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31st October 2018

Government announces plans to reduce ‘grade inflation’

The Universities Minister has said that the soaring numbers of students graduating with first and upper second class degrees in the UK are ‘threatening’ their value
Government announces plans to reduce ‘grade inflation’
Library Student. Photo: LSE Library @Flickr.

The government has announced plans to reduce ‘grade inflation’ in UK universities.

Universities Minister Sam Gyimah said last week that the soaring numbers of students graduating with first and upper second-class degrees are “threatening” their value.

According to figures from the Higher Education Statistics Authority a quarter of all UK graduates secured a first-class degree in the 2016/17 academic year.

Grade inflation occurs when universities award a high amount of top degrees to their graduates. Universities are independent in awarding their grades and can, therefore, award as many first-class degrees as they like.

The Teaching Excellence Framework (TEF) used to assess the quality of UK universities will soon look at how responsible universities are when awarding degrees.

If a university is seen to be awarding an excessive amount of first and upper second-class degrees, their rating of either gold, silver or bronze might be affected.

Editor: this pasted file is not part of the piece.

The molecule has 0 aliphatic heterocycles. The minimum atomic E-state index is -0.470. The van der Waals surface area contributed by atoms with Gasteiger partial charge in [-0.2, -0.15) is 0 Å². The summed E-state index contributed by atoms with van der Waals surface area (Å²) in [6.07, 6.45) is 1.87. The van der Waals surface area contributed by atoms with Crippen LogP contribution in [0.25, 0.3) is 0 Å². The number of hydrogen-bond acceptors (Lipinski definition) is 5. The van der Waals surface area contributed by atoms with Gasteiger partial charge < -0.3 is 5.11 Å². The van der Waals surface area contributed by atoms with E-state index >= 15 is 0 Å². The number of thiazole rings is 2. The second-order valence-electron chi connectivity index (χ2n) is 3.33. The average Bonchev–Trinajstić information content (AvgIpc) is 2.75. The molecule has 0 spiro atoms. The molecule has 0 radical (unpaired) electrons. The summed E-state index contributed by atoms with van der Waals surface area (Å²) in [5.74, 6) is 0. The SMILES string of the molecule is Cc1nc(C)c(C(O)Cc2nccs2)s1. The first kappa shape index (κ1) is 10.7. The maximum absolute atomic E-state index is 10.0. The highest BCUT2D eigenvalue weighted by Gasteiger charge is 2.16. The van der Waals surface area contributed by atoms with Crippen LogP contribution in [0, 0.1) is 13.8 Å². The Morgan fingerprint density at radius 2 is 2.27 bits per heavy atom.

Mr Gyimah said: “When you look at what makes our universities so prestigious, it comes down to the value of our degrees – they open up a huge range of opportunities and the chance to step into a rewarding and highly-skilled career”.

He added that “the value of those degrees is threatened by grade inflation and that is a problem for students, employers and the universities themselves. These new measures will look at how we can protect our globally recognised higher education system by discouraging universities from undermining the reverence a degree qualification from the UK commands”.

According to Times Higher Education, the University of Manchester awarded 30% of graduates a first-class degree in the 2016/17 academic year. In total, over 80% of students were awarded either a first or an upper second-class degree.

UoM declined to comment on the government’s plans directly but a spokesman told The Mancunion that “the university’s Assessment Framework ensures assessment is fair and rigorous and the degrees we award are as a result of the dedication of our students to their courses.”

Some, including Universities UK, have argued that students might be working harder to achieve their grades due to the added pressure of high tuition fees, which currently stand at £9,250 per year.


Josh Sandiford

Josh Sandiford

Deputy Editor

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